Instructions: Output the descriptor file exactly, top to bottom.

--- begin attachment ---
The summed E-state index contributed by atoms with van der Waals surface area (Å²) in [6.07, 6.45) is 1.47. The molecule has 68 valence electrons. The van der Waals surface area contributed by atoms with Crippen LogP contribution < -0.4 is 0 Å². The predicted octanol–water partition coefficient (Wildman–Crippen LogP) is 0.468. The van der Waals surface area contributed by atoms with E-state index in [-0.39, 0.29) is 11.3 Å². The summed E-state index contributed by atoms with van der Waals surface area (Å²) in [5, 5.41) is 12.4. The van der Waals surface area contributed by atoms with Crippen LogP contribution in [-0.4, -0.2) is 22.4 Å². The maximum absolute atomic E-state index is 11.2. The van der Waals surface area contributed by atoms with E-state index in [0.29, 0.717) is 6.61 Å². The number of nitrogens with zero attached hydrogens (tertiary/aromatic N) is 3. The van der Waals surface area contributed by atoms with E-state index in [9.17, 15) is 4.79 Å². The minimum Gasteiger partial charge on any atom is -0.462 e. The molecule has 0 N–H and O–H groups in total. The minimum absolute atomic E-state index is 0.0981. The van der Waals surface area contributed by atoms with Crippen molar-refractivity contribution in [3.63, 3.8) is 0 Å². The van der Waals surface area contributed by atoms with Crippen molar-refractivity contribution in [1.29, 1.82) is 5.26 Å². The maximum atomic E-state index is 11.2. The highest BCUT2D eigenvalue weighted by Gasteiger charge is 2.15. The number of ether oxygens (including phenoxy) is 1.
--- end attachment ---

The summed E-state index contributed by atoms with van der Waals surface area (Å²) in [6.07, 6.45) is 1.47. The molecule has 68 valence electrons. The van der Waals surface area contributed by atoms with Crippen LogP contribution < -0.4 is 0 Å². The predicted octanol–water partition coefficient (Wildman–Crippen LogP) is 0.468. The van der Waals surface area contributed by atoms with E-state index in [-0.39, 0.29) is 11.3 Å². The summed E-state index contributed by atoms with van der Waals surface area (Å²) in [5, 5.41) is 12.4. The van der Waals surface area contributed by atoms with Crippen LogP contribution in [-0.4, -0.2) is 22.4 Å². The maximum absolute atomic E-state index is 11.2. The van der Waals surface area contributed by atoms with E-state index in [0.29, 0.717) is 6.61 Å². The number of nitrogens with zero attached hydrogens (tertiary/aromatic N) is 3. The van der Waals surface area contributed by atoms with E-state index in [9.17, 15) is 4.79 Å². The minimum Gasteiger partial charge on any atom is -0.462 e. The molecule has 0 N–H and O–H groups in total. The minimum absolute atomic E-state index is 0.0981. The van der Waals surface area contributed by atoms with Crippen molar-refractivity contribution in [3.63, 3.8) is 0 Å². The van der Waals surface area contributed by atoms with Crippen molar-refractivity contribution in [1.29, 1.82) is 5.26 Å². The maximum atomic E-state index is 11.2. The highest BCUT2D eigenvalue weighted by Gasteiger charge is 2.15. The number of ether oxygens (including phenoxy) is 1.